• Use art (images, videos)

A picture is worth a thousand words. Visuals can help you save on localization costs. A short video can be a better tutorial than a how-to manual and cost less to be localized. An image without text will need no localization at all, in most of the cases, and will be welcomed by the end users.

Note: When choosing visual art, try to avoid embedding text with images, graphs, or tables as that can increase localization costs.

  • Resist recurrent cosmetic updates

It is clear that you will need to update and upgrade your products, but when it comes to software or app localization, make sure to send only those updates for translation that really matter. If you have decided on a cosmetic update of the UI or you have corrected a few typos, it is not necessary to have those changes localized as they won’t affect the overall translation and final user experience.

When updating a document, make sure that the changes are significant enough to be sent for localization—avoid cosmetic or non-technical changes. Whenever possible, reuse strings and sentences, as in most cases, that will result in lower localization costs as your provider already has them translated and stored.

How to Decrease Your Future Localization Costs?

Budget is one of the scarecrows for startups, hence good planning of each and every investment is necessary. When it comes to localization, it is good to know that it is a scalable process and you can take advantage of its benefits at any given time of the life cycle of your product.

In order to decrease your localization costs, it is necessary to make a wise investment in the beginning. Selecting the right vendor is a must as poor product localization can ruin your brand name even before it is established. The cheapest localization price quite often equals bad quality and entails hidden costs for extensive QA sessions, revision, and even retranslation.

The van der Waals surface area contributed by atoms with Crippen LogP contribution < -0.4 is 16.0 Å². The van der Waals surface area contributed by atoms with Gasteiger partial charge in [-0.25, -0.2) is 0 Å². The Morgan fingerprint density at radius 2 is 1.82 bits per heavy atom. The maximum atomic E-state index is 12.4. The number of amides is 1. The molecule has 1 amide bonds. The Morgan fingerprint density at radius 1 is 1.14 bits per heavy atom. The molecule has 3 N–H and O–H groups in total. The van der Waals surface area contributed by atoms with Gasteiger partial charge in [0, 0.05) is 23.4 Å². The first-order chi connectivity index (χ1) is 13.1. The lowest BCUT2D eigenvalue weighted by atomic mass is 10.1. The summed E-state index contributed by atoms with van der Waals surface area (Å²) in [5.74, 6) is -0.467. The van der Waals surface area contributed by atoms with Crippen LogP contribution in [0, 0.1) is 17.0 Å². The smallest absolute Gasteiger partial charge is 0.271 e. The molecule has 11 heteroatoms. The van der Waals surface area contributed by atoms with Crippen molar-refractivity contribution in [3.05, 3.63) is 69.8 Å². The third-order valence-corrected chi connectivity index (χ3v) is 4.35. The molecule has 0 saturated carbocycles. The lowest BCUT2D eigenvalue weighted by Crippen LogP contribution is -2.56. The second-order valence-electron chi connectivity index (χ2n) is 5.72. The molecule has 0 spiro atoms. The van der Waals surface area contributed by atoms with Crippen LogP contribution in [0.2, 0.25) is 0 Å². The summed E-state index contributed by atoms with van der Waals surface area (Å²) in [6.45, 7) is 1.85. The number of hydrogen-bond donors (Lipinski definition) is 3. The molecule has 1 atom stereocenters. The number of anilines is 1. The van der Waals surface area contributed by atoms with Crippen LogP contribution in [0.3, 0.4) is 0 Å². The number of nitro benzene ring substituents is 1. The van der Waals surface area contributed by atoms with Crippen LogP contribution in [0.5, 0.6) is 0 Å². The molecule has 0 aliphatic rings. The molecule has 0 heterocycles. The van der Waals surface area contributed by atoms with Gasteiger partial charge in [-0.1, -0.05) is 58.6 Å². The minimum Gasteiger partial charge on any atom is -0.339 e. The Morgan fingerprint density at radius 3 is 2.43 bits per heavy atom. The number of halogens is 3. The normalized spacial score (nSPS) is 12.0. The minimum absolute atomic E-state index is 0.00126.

The takeaway is that you can reduce your localization costs by selecting a reliable provider that can guarantee consistency, quality, and integrity of the overall localization process. You can then work with the agency in future localization projects and expect the same level of localization and support.

You can learn more about how to reduce localization costs by reviewing our white paper on How Translation Technology Can Help You Scale Your Startup Internationally.

Sergio Guillén

As the CEO of Accelingo, I believe in a globalized world where businesses flawlessly share their message across different cultures. I strive to empower startups to scale up globally and take over the world by providing compelling multilingual content that preserves their brand’s message and identity while increasing their reputation and visibility among global clients and partners. If you’re an ambitious startup hungry for international success, get in touch with me today and let’s find out how your startup can benefit from my expertise!

All stories by: Sergio Guillén